Jim Gow is a lanky Brit with the distinction of being a successful entrepreneur, an especially small group in Japan, whether Japanese or foreign. There is something unusually engaging about his story. Perhaps it's the English gift of not taking things too seriously. Gow does not come across as your usual suited-and-booted, MBA-brainwashed, capitalist foot soldier. Rather, he candidly admits to being not very good at maths, and to having been fired from several jobs. A classic case of a rolling stone who ended up in Japan and made it big -- although one hasn't heard that kind of story since the 1980s.
Gow, who knew he had hit it big on his 40th birthday (or so his superstitious girlfriend told him after he was struck by a falling coconut one night in Goa), has a background in money brokering and advertising. Both of these have helped him in his current business. Brokering has an obvious connection, while advertising gave him a keen sense of marketing.
He bartered some broken-down Japanese into a job with a UK money broker in the early 1990s, and they sent him to Tokyo within six months. That was a decision he was happy with, having always been keen to move around and explore the world. He worked as a money broker in Tokyo from 1992 to 2000, when he moved to ING as a sales-trader. "At that point, I woke up to the fact that I was actually really quite ignorant about finance," he said. However, he made up for that with what he reckons was an unusual degree of empathy with the Japanese.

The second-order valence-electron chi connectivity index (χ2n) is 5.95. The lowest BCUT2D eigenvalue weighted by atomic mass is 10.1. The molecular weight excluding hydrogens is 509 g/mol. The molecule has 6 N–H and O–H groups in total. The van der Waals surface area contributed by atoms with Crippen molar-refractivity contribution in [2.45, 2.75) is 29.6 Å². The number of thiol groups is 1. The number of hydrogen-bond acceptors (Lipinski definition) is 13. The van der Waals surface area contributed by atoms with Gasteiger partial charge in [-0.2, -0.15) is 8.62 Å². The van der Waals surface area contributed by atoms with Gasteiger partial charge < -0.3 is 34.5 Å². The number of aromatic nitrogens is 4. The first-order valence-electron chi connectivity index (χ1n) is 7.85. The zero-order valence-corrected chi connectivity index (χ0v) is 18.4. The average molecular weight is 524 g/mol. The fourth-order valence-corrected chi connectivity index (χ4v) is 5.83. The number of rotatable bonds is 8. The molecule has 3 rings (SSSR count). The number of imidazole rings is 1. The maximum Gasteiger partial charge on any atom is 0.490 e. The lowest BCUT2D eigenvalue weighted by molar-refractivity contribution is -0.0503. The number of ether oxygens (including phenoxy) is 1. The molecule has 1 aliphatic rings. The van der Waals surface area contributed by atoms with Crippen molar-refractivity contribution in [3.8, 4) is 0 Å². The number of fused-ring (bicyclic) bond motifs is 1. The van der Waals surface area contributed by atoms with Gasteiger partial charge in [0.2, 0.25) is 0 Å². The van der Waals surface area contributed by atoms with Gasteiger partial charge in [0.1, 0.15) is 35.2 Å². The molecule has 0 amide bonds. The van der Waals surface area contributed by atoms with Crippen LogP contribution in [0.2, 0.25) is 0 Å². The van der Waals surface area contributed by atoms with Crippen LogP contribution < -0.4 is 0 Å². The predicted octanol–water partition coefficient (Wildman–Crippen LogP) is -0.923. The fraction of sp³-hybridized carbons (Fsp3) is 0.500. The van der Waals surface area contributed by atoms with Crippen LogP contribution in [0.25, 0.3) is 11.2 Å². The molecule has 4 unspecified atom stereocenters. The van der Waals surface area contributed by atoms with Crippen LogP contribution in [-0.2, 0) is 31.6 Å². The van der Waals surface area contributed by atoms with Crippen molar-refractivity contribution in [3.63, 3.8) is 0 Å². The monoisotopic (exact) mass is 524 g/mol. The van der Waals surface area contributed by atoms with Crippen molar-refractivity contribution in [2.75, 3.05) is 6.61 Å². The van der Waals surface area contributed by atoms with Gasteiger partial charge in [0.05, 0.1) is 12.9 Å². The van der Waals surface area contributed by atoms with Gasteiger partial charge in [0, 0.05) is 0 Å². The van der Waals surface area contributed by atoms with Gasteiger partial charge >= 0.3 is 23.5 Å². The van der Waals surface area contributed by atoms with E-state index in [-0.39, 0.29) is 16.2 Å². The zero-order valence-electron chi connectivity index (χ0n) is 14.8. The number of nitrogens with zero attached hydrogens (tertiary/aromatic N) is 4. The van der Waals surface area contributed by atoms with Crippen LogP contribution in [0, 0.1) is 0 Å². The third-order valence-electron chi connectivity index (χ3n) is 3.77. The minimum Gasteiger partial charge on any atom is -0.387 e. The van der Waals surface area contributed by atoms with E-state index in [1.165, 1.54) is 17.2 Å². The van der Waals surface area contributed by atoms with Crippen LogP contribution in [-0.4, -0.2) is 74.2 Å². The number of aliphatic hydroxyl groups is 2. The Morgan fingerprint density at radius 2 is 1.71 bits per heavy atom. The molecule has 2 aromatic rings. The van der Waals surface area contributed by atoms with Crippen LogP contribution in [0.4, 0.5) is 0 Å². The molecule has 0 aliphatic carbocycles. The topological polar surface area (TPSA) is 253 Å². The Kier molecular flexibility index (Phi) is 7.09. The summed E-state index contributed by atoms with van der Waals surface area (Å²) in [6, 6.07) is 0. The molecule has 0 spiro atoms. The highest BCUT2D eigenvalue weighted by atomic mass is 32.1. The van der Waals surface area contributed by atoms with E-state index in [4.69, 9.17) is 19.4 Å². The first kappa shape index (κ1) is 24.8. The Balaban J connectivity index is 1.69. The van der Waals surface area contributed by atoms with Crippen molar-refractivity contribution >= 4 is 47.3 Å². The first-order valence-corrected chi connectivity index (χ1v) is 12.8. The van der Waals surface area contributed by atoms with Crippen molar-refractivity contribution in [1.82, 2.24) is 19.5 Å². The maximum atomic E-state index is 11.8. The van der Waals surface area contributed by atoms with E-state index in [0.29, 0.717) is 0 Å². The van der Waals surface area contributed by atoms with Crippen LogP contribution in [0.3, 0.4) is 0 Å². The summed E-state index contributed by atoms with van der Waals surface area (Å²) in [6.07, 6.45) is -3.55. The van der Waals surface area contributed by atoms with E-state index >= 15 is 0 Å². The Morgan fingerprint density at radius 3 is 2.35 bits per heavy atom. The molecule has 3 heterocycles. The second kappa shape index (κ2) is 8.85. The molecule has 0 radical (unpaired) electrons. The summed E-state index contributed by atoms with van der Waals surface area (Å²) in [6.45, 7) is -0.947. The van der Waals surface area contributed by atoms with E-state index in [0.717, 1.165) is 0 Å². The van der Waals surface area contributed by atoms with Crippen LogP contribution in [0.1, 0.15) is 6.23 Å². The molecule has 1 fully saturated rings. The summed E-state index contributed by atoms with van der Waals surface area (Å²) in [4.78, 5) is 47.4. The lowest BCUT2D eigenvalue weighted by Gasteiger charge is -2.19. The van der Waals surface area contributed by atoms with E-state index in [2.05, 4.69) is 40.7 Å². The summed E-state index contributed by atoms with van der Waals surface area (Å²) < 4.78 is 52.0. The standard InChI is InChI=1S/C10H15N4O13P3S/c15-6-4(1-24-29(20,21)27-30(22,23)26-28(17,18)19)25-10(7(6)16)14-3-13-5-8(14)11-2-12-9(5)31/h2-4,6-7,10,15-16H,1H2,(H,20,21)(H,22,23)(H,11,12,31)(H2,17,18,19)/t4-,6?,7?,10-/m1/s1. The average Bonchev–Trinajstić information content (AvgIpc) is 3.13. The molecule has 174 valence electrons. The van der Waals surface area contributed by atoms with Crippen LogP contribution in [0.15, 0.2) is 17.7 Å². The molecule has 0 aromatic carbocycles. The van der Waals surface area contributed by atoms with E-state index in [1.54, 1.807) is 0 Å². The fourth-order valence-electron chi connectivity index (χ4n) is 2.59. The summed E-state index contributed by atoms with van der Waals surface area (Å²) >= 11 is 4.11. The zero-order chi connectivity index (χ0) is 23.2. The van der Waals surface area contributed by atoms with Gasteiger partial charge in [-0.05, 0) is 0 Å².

"Me and my then-partner also got on with the Japanese, and had Japanese friends. I think that was important in getting things done, especially once we had started our business. We avoided all those disastrous faux-pas that foreigners fresh off the boat so often make," he said.
It was in 2002 that Gow decided to make the step to founding his own business. Bizarrely, he was on the point of getting on to a boat and setting off for Vancouver, where a friend had suggested setting up a Japanese-style pub. But his crony from his money brokering days suggested he set up an online FX brokerage instead. "I was not far from being 40 and pretty desperate to have something sorted out. So this venture was very important for me," he recalled.
But the first two years were not encouraging. The industry was largely deregulated, the upside of which was that the team did not have to cope with a strict regulator. The downside was that the industry had a bad reputation from the presence of numerous dishonest operators in a fragmented market. Spreads were wide, and high trading commissions were routine. FXOnline was signing up customers at a pitiful rate -- less than two per week, on average. In addition, Gow did not pay himself a salary for two years. In the end, the situation grew so dire that he went back to work for somebody else -- and that first pay-check was very welcome. That apart, going back to work for someone else was an uncomfortable experience: "It was like going back in time to what I'd been doing years ago -- not a good feeling. The only good thing was that I was able to work on FXOnline in my spare time," he says.
By 2005, the time was ripe for some bold decisions. The firm could either struggle on, or it could look to what was happening in the West and adapt it to Japan. It was this cultural arbitrage that proved the key to Gow's future success. "Even when we first set up, the Japanese brokerages seemed blind to what was going on overseas. They were developing their own electronic trading systems from scratch. We looked oversees, found some great technology, and became a franchisee. So we got a top-of-the-line system, which gave us a major first-mover advantage over the local players," he recalled.